Bariatric Surgery

I had a pretty poor opinion of weight loss surgery already, but Health At Every Size all but says any doctor recommending it should lose their license for malpractice.  That claim seems worth investigating.  Luckily, she cites her sources.

First, I feel it’s important to note that bariatric is medical Greek for “obesity related medicine.”  I’m already not thrilled with that because I think excess fat is a symptom of health problems, but rarely a health problem in and of itself.  “Bariatric surgery” is often sold as something that is fixing a problem, the way an appendectomy fixes appendicitis, but it is at best undoing the damage of something else that is making you fat.

That said, let’s start with the immediate death rate.  HAES quotes a study as reporting a 4.6% death rate within the year: what it doesn’t say is that that study was done on Medicare recipients, meaning they were older than 65 or disabled.    Moreover, the 4.6% number is based on death from any cause, not what would be expected above and beyond what is normal for patients’ age and health.  Controlling for age, sex, and likelihood they would have died anyway* the researchers found that surgery increased your risk of death in the 90 days after surgery by somewhere between 90% and 200% (=3 times as likely to die), depending on which demographic you were in.  Inexperienced surgeons make this worse (which they do not back out of their model).  This is not just the stress of surgery: that’s twice the death rate following coronary revascularization or hip replacement, neither of which are minor.

HAES cites another study, published in JAMA as reporting a 6.4% four-year death rate.  This study has a number of problems.  Its only control was matched for age- and sex- but not health status.  A lot of the deaths stem from heart disease, which could plausibly be caused by being fat or having been fat, which is not a case against weight loss surgery.  Worse, that was the death rate only among people considered “at risk” enough to justify four years of follow ups.  The article doesn’t explain what qualified someone as “at risk”, but rarely does that risk mean “at risk of living too long”.  HAES cites a blogger who cites the study as demonstrating a 250%-360% increase in mortality over four years, relative to age- and BMI- matched controls, but I don’t see that anywhere in the original paper.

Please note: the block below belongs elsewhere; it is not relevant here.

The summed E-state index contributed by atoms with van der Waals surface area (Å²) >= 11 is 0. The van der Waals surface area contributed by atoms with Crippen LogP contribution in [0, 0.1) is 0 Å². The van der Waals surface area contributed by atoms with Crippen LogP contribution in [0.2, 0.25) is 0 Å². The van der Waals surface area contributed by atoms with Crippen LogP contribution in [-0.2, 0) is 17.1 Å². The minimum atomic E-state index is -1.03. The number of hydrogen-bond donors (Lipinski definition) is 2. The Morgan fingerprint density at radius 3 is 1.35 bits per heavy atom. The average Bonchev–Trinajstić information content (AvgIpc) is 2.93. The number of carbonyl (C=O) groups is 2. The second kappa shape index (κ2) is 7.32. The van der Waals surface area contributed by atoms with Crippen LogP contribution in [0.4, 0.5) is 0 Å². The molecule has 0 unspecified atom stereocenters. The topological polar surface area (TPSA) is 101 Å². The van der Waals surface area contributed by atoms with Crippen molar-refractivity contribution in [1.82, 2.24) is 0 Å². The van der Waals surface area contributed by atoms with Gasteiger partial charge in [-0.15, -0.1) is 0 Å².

Meanwhile, the American Society for Metabolic and Bariatric Surgery aka “the people doing the surgeries” is happy to report a mere 0.2%-0.5% mortality rate after the first month of gastric bypass surgery.

That’s everything the book cites on mortality, which I found unsatisfying, so I turned to Dr. Google.  This Swedish study actually bothered to match controls (although surgery was not assigned at random, introducing the possibility that the surgical patients varied on a factor they didn’t think of) and found a 30% reduction in death over 10 years.

But I hate it when people act like death is the only bad thing that could ever happen to you.  What about people who don’t die, but do suffer for the surgery?  HAES cites six studies showing long term nutritional deficiency.  Of the five I was able to find online, all showed serious deficencies and none had a control.  Interestingly they all found a vitamin D deficiency, when vitamin D is primarily produced by your skin in response to sunlight, unless you live in Seattle, in which case you mostly get it through supplements.  Either way, food is not a major source of it, and if bariatric surgery effects vitamin D levels (which these studies have not demonstrated) I am extremely curious as to why.  Given the current controversy as to the efficacy of vitamins even in people with normal stomachs, it’s not clear how much this issue could be fixed with supplementation.

Every study I’ve read agrees that people lose substantial weight after surgery and then gain some of it back, I’m not even bothering looking for citations for this.

CONCLUSION: bariatric surgery has severe risks.  These may be partially compensated for by a skilled surgeon and good nutritional technique.  For extremely obese patients the benefits may outweigh the risks.  We don’t know where the cut off is for “fat enough to benefit.”  The strongest piece of evidence against bariatric surgery is that no one has done the fairly obvious studies that would conclusively demonstrate their effectiveness.

Some of the benefits probably stem from societal approval rather than genuine health issues, and the long term fix for that is for society to stop shaming people for their weight.  Another part of the benefit may be a forcing function, i.e. if patients ate like they’d had the surgery they’d lose weight whether or not they actually had it.  For an individual living in the society they live in and who has already tried dietary changes, this is sad but irrelevant to the decision.

I’m really uncomfortable with this conclusion.  It doesn’t fit my prior model, and I prefer the tribal affiliation of strong weight loss surgery opponents to strong weight loss surgery advocates.  I consider the evidence I’m basing this on somewhat iffy,  but in all honesty if it had come out the way I expected I would be fine with it.  I’m also pretty disappointed in HAES for so blatantly misrepresenting the evidence.

*Risk of death was calculated using the  Charlson Comorbidity Index.   I have no idea if that is a good model, but it appears to be standard.  Thisdoesn’t prevent the researchers from being wrong but it does mean they’re probably not being deliberately manipulative.

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